Near the Opera House, this popular coffee shop is famous for its portraits. I waited thirty minutes to have mine done with three or four people ahead of me. The artist said she sometimes draws more than 40 portraits in six hours. Order a cup of coffee to enjoy while waiting to have your portrait done.

6. Take a Khinkali and Khachapuri Masterclass

These dumplings have meat inside with salt, cumin, and chili pepper
These dumplings have meat inside with salt, cumin, and chili pepper.
Photo by Erin Coyle

Khinkali is a Georgian dumpling filled with meat or cheese, while Khachapuri is a cheese-filled bread with cheese or an egg on top. All are delicious. This masterclass will test your cooking skills to see if you can fold the khinkali into a round ball to stuff meat inside. You will also work on your kneading skills while making the Khachapuri.

The two-hour class includes learning about, making, and eating the dishes. The 65 Gel price also includes one glass of wine or a non-alcoholic drink, salad and two types of cheese to sample while cooking. 

7. Shop at Dry Bridge Market

Some of the antiques at the market to visit with things to do in Tbilisi
Some of the antiques at the market. Photo by Erin Coyle

This eclectic market sells old records, carpets, porcelain, paintings, watches and more. As you start walking over the bridge, vendors are in a row selling items. Some are set up on the ground or a small table, while others have items for sale inside their van. 

Additional paintings and colorful purple, pink, orange and green scarves are displayed in the park below the market. It is an excellent place to watch the interactions between vendors and buyers. 

8. Try Churchkela at Dezerter Bazaar

This local market sells produce, cheese, spices, plants, bread, nuts and more. They also sell Churchkhela which is a candy-like snack made from grape juice and nuts. It looks like sausage. The stall I went to also had pomegranate-flavored Churchkhela.

9. Stop in at Fabrika

Another thing to do in Tbilisi is to stop by Fabrika. The building was once a sewing factory and has some unique art on the outside. I came here to see this and decided to go inside. It is now a hostel with a co-working space and has a courtyard outside with cafes. The co-working space was busy and had a good atmosphere.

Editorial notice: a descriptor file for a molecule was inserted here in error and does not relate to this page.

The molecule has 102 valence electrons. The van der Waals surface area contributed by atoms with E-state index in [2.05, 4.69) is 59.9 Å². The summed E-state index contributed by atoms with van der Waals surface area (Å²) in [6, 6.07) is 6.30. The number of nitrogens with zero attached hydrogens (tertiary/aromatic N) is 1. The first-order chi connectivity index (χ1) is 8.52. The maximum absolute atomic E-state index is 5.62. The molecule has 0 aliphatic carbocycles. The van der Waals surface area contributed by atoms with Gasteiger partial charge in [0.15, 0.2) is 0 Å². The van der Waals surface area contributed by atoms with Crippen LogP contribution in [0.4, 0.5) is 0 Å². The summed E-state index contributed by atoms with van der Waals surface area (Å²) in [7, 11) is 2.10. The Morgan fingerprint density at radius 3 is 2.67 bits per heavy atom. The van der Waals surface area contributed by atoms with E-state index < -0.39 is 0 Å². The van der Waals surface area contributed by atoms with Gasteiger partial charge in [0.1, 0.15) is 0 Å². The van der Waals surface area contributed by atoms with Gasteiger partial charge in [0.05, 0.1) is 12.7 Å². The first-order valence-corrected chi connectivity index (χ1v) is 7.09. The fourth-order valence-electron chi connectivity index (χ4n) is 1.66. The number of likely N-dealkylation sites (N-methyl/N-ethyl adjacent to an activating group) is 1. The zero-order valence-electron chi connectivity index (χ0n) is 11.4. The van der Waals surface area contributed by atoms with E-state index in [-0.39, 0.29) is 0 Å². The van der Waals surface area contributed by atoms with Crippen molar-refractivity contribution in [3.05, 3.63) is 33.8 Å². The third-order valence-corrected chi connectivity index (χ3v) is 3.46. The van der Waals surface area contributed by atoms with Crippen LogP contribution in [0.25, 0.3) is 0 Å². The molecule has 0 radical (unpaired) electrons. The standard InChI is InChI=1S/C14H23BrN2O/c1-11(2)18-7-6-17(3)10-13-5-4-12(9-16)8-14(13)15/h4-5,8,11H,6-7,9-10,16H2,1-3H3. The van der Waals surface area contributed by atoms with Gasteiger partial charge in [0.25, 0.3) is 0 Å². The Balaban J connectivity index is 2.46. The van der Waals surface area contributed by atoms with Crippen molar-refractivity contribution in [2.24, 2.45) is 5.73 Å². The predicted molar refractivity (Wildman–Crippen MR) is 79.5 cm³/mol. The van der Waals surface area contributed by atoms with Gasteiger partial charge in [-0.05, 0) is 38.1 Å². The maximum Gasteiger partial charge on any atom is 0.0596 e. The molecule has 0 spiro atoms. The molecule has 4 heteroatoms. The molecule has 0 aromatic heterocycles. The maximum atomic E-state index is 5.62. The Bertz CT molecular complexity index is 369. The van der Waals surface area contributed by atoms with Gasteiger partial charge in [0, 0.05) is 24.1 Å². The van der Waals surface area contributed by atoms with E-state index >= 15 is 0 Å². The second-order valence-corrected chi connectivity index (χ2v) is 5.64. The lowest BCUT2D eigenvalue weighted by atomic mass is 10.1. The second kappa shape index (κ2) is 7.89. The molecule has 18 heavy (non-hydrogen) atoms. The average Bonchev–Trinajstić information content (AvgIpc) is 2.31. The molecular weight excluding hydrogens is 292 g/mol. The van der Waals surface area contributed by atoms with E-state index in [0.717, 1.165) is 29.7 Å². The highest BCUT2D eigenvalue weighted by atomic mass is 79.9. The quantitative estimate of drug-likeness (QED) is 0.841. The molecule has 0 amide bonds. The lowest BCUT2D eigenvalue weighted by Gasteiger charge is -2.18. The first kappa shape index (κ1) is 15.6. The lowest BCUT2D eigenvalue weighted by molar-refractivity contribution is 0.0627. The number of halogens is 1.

10. Get a Photo of the Giant Bicycle Monument

The iconic metal sculpture at Revolutionary Square in Tbilisi was larger than I expected at double my height. It’s an excellent place to take pictures. This spot is the meeting point for some tours and reminds people to stay healthy and active.

11. Take a Tour to Mtskheta

Views of Mt. Kvari and Aragvi rivers from Jvari Monastery
Views of Mt. Kvari and Aragvi rivers from Jvari Monastery. Photo by Erin Coyle

Mtskheta is about forty minutes from Tbilisi. From the 6th century Jvari Monastery, there is an incredible view of the city and the Mtkvari and Aragvi rivers. Another stop includes Samtavro Monastery, which has a church and nunnery. You may feel chills while the guide explains this significant historical place while walking around the complex.

12. Kazbegi Day Trip

I took a day trip tour that lasted about 11 hours, including lunch. Stops included Zhinvali Reservoir, which looks like a painting with cloud and mountain reflections in the pale turquoise water. Plus Ananuri Fortress, housing a 17th-century Orthodox church and Gergeti Holy Trinity, home to six monks.

From afar, Gergeti, perched on a hill surrounded by snow, adds an element of mystery and solitude. Do not miss Kazbegi for the 12 best things to do in Georgia.

If You Go:

Many countries are exempt from needing a visa, so check here for more details. Most places accept credit cards but bring local GEL currency for the markets.

Pack layers if planning to travel in the winter because it can be between 0 and 10 degrees Celsius, and colder if going toward Kazbegi. Bolt is a reliable taxi app.  

Author Bio: Traveling with friends, solo and in group tours, Erin Coyle has explored Southeast and South Asia, Oceania, Europe, the Middle East, East and South Africa. She is currently a freelance travel writer and ESL teacher living in Sur, Oman.